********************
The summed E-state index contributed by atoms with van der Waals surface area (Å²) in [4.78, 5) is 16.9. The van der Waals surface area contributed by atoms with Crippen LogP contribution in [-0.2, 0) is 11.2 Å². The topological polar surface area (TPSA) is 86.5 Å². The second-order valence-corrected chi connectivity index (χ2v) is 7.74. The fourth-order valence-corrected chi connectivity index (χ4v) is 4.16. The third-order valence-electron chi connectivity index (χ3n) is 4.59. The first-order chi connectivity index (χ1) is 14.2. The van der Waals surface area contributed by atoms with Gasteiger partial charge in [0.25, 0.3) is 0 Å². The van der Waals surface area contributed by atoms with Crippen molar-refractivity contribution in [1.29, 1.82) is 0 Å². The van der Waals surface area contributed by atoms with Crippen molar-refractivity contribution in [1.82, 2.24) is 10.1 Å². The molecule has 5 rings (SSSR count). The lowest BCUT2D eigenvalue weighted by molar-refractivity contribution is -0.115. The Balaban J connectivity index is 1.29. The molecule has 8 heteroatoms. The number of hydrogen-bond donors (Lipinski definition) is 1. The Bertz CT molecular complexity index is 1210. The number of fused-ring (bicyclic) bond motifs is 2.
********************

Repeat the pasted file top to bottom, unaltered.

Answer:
The summed E-state index contributed by atoms with van der Waals surface area (Å²) in [4.78, 5) is 16.9. The van der Waals surface area contributed by atoms with Crippen LogP contribution in [-0.2, 0) is 11.2 Å². The topological polar surface area (TPSA) is 86.5 Å². The second-order valence-corrected chi connectivity index (χ2v) is 7.74. The fourth-order valence-corrected chi connectivity index (χ4v) is 4.16. The third-order valence-electron chi connectivity index (χ3n) is 4.59. The first-order chi connectivity index (χ1) is 14.2. The van der Waals surface area contributed by atoms with Gasteiger partial charge in [0.25, 0.3) is 0 Å². The van der Waals surface area contributed by atoms with Crippen molar-refractivity contribution in [1.29, 1.82) is 0 Å². The van der Waals surface area contributed by atoms with Crippen molar-refractivity contribution in [1.82, 2.24) is 10.1 Å². The molecule has 5 rings (SSSR count). The lowest BCUT2D eigenvalue weighted by molar-refractivity contribution is -0.115. The Balaban J connectivity index is 1.29. The molecule has 8 heteroatoms. The number of hydrogen-bond donors (Lipinski definition) is 1. The Bertz CT molecular complexity index is 1210. The number of fused-ring (bicyclic) bond motifs is 2.